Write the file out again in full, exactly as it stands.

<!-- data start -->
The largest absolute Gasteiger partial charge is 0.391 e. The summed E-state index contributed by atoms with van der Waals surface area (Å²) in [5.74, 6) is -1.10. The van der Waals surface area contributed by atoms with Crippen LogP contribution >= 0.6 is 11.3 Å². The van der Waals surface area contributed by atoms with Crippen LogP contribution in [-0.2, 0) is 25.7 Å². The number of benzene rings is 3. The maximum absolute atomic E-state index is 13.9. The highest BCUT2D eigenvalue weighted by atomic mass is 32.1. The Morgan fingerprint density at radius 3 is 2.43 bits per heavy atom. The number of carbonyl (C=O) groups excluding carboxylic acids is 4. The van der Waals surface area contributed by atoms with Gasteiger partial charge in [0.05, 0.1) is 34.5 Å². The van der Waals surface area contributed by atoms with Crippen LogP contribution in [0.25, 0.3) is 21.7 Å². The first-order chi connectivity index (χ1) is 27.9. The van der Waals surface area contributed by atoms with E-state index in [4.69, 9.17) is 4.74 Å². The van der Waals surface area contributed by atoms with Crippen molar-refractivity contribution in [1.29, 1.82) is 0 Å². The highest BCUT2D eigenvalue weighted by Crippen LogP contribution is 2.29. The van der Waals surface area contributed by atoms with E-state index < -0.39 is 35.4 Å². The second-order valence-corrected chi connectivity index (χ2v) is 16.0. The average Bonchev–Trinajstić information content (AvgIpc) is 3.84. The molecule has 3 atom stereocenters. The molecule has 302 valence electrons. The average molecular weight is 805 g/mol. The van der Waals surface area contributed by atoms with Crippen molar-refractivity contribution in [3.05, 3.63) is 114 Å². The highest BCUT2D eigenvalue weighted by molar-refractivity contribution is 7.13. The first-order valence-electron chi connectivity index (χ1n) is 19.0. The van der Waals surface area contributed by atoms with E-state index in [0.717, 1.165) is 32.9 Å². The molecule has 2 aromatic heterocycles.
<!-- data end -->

The largest absolute Gasteiger partial charge is 0.391 e. The summed E-state index contributed by atoms with van der Waals surface area (Å²) in [5.74, 6) is -1.10. The van der Waals surface area contributed by atoms with Crippen LogP contribution >= 0.6 is 11.3 Å². The van der Waals surface area contributed by atoms with Crippen LogP contribution in [-0.2, 0) is 25.7 Å². The number of benzene rings is 3. The maximum absolute atomic E-state index is 13.9. The highest BCUT2D eigenvalue weighted by atomic mass is 32.1. The Morgan fingerprint density at radius 3 is 2.43 bits per heavy atom. The number of carbonyl (C=O) groups excluding carboxylic acids is 4. The van der Waals surface area contributed by atoms with Gasteiger partial charge in [0.05, 0.1) is 34.5 Å². The van der Waals surface area contributed by atoms with Crippen LogP contribution in [0.25, 0.3) is 21.7 Å². The first-order chi connectivity index (χ1) is 27.9. The van der Waals surface area contributed by atoms with E-state index in [4.69, 9.17) is 4.74 Å². The van der Waals surface area contributed by atoms with Crippen molar-refractivity contribution in [1.29, 1.82) is 0 Å². The highest BCUT2D eigenvalue weighted by Crippen LogP contribution is 2.29. The van der Waals surface area contributed by atoms with E-state index < -0.39 is 35.4 Å². The second-order valence-corrected chi connectivity index (χ2v) is 16.0. The average Bonchev–Trinajstić information content (AvgIpc) is 3.84. The molecule has 3 atom stereocenters. The molecule has 302 valence electrons. The average molecular weight is 805 g/mol. The van der Waals surface area contributed by atoms with Crippen molar-refractivity contribution in [3.05, 3.63) is 114 Å². The highest BCUT2D eigenvalue weighted by molar-refractivity contribution is 7.13. The first-order valence-electron chi connectivity index (χ1n) is 19.0. The van der Waals surface area contributed by atoms with E-state index in [0.717, 1.165) is 32.9 Å². The molecule has 2 aromatic heterocycles.